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Tilak Rishi, born in India, has been working as a career corporate executive, after doing his MBA. Passionately pursuing his hobby for writing, he also remained a regular contributor to newspapers in India and the U.S. Many true happenings and characters he came across in life, including interaction with former president Bill Clinton, inspired Paradise Lost and Found, his first novel. A family saga, it starts from Kashmir, when this paradise on earth is lost for the tourists who thronged in thousands every year to enjoy its scenic splendor. Terrorists have turned it into one of the most dangerous places in the world. The family is not only a witness to the loss of this paradise, but also to another tragedy of much bigger magnitude. In the aftermath of the partition of India, along with millions uprooted from their homes in Pakistan, the family leaves behind all that it has in Lahore. Starting from a scratch on the difficult path to progress, it still has many joyful moments when along the way it makes a difference in many a life. The survival-to-success story climaxes in California where the family finds the paradise that was lost in Kashmir.

Thursday, August 18, 2016

Bollywood's Period Of Parallel Cinema

Dear Amitji,

As I was pondering over India’s, particularly Mumbai’s, parallel cinema, I observed that your entry and rise in Hindi cinema as the ‘Angry Young Man’ during the 1970s and the 1980s coincided with parallel cinema entering into the limelight of Hindi cinema to a much wider extent. The term "parallel cinema"  started being applied to off-beat films produced in Bollywood, where art films  began experiencing a resurgence. Ever since Chetan Anand's Neecha Nagar won the Grand Prize at the inaugural Cannes Film Festival in 1946, Indian parallel cinema films frequently appeared in international fora and film festivals for the next several decades. This was led by such directors as Gulzar, Shyam Benegal, Mani Kaul, Rajinder Singh Bedi, Kantilal Rathod and Saeed Akhtar Mirza, and later on directors like Govind Nihalani, becoming the main directors of this period's Indian art cinema. Mani Kaul's first several films Uski Roti (1971), Ashadh Ka Ek Din (1972), Duvidha (1974),  were critically appreciated and held to high esteem in the international spotlight. Benegal's directorial debut, Ankur (Seeding, 1974) was a major critical success, and was followed by numerous works that created another field in the movement. Kumar Shahani, a student of Ritwik Ghatak, released his first feature Maya Darpan (1972) which became a landmark film of Indian art cinema. These filmmakers tried to promote realism in their own different styles, though many of them often accepted certain conventions of popular cinema. Parallel cinema of this time gave careers to a whole new breed of young actors, including Shabana Azmi, Smita Patil, Amol Palekar, Om Puri, Naseeruddin Shah, Kulbhushan Kharbanda, Pankaj Kapoor, Deepti Naval, Farooq Shaikh, and even actors from commercial cinema like Rekha and Hema Malini ventured into art cinema.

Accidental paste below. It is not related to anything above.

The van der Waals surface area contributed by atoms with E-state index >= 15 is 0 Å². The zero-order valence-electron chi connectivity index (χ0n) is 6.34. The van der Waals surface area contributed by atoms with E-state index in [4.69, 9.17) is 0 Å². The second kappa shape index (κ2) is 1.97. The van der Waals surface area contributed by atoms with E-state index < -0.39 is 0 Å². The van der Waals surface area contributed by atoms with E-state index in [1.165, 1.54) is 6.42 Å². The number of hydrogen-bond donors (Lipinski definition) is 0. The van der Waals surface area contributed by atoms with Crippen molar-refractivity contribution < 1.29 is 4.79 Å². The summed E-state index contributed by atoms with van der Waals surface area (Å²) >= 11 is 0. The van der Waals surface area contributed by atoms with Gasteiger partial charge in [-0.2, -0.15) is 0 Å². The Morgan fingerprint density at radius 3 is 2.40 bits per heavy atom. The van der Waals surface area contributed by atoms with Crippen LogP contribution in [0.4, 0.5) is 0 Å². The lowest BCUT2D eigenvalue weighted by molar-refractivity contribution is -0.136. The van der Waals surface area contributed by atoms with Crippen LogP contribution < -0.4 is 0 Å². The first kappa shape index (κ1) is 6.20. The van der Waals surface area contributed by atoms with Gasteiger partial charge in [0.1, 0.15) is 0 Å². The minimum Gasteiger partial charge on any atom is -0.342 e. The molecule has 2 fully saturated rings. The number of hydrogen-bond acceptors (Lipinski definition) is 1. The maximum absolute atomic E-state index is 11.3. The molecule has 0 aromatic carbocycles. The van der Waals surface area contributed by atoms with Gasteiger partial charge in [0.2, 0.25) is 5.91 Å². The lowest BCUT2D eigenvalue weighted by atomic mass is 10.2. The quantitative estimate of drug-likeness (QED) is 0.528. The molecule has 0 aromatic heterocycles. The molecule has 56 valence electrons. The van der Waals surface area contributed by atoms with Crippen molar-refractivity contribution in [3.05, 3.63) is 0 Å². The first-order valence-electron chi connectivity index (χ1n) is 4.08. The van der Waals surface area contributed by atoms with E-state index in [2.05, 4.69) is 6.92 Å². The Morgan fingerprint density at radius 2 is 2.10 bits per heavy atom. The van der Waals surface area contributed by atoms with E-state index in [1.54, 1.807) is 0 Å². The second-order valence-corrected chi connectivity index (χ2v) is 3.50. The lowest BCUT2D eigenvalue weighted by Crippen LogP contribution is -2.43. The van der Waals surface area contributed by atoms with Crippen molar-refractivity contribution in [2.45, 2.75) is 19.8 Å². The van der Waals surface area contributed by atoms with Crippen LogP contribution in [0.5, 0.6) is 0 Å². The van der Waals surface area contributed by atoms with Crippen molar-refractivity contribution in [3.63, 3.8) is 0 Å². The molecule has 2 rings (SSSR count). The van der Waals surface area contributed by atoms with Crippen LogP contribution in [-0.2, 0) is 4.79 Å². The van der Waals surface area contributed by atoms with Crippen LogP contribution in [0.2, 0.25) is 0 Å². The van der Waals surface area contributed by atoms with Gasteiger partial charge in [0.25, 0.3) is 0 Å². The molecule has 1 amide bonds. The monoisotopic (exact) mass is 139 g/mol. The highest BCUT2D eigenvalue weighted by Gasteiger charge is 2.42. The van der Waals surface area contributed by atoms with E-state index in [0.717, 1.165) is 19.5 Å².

Ironically, Sir, while you and the parallel cinema entered the hindi cinema almost together, though entirely in different arenas, it is often believed the parallel cinema could not withstand the onslaught of action movies, especially yours, because of their tremendous success at the box-office. The distributors and exhibitors tried to keep at bay from the new wave films as they found them too slow and boring to attract audiences. As a result the parallel cinema did not enjoy long life and kept breathing somehow with the help of  government financial support and international critical acclaim.  

Here are some interesting movies from Hindi cinema, which simply shows the daily life issues, philosophy of life and society, human psychology, beliefs , thoughts and an idea of seeing the nature. Puts a light on some grass root issues that Indian soul faced, facing and healing of it. Gives a good seed of thought. And puts a beneficial instance of morality.